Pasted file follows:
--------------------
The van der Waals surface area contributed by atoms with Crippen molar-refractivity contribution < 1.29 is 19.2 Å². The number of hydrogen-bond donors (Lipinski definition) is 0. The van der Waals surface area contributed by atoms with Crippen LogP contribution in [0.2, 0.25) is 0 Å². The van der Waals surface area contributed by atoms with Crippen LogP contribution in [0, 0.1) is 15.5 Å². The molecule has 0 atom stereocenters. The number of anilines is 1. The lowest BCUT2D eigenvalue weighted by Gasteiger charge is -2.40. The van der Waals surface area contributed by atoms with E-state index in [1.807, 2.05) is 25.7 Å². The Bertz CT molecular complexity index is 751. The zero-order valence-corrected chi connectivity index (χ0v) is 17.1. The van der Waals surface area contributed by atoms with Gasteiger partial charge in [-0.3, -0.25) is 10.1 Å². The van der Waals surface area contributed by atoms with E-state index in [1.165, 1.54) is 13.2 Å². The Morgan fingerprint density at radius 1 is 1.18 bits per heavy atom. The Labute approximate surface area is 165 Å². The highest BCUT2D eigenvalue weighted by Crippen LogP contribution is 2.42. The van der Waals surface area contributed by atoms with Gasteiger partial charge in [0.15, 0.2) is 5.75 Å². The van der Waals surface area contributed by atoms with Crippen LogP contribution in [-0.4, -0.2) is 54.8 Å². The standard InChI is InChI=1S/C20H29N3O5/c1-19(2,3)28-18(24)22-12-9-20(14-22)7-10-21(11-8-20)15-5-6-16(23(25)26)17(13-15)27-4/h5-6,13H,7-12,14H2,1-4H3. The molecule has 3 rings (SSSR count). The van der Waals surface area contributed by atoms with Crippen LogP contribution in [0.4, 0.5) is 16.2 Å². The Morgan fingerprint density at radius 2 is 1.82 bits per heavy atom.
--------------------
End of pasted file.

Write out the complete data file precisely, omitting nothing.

The van der Waals surface area contributed by atoms with Crippen molar-refractivity contribution < 1.29 is 19.2 Å². The number of hydrogen-bond donors (Lipinski definition) is 0. The van der Waals surface area contributed by atoms with Crippen LogP contribution in [0.2, 0.25) is 0 Å². The van der Waals surface area contributed by atoms with Crippen LogP contribution in [0, 0.1) is 15.5 Å². The molecule has 0 atom stereocenters. The number of anilines is 1. The lowest BCUT2D eigenvalue weighted by Gasteiger charge is -2.40. The van der Waals surface area contributed by atoms with E-state index in [1.807, 2.05) is 25.7 Å². The Bertz CT molecular complexity index is 751. The zero-order valence-corrected chi connectivity index (χ0v) is 17.1. The van der Waals surface area contributed by atoms with Gasteiger partial charge in [-0.3, -0.25) is 10.1 Å². The van der Waals surface area contributed by atoms with E-state index in [1.165, 1.54) is 13.2 Å². The Morgan fingerprint density at radius 1 is 1.18 bits per heavy atom. The Labute approximate surface area is 165 Å². The highest BCUT2D eigenvalue weighted by Crippen LogP contribution is 2.42. The van der Waals surface area contributed by atoms with Gasteiger partial charge in [0.15, 0.2) is 5.75 Å². The van der Waals surface area contributed by atoms with Crippen LogP contribution in [-0.4, -0.2) is 54.8 Å². The standard InChI is InChI=1S/C20H29N3O5/c1-19(2,3)28-18(24)22-12-9-20(14-22)7-10-21(11-8-20)15-5-6-16(23(25)26)17(13-15)27-4/h5-6,13H,7-12,14H2,1-4H3. The molecule has 3 rings (SSSR count). The van der Waals surface area contributed by atoms with Crippen LogP contribution in [0.4, 0.5) is 16.2 Å². The Morgan fingerprint density at radius 2 is 1.82 bits per heavy atom.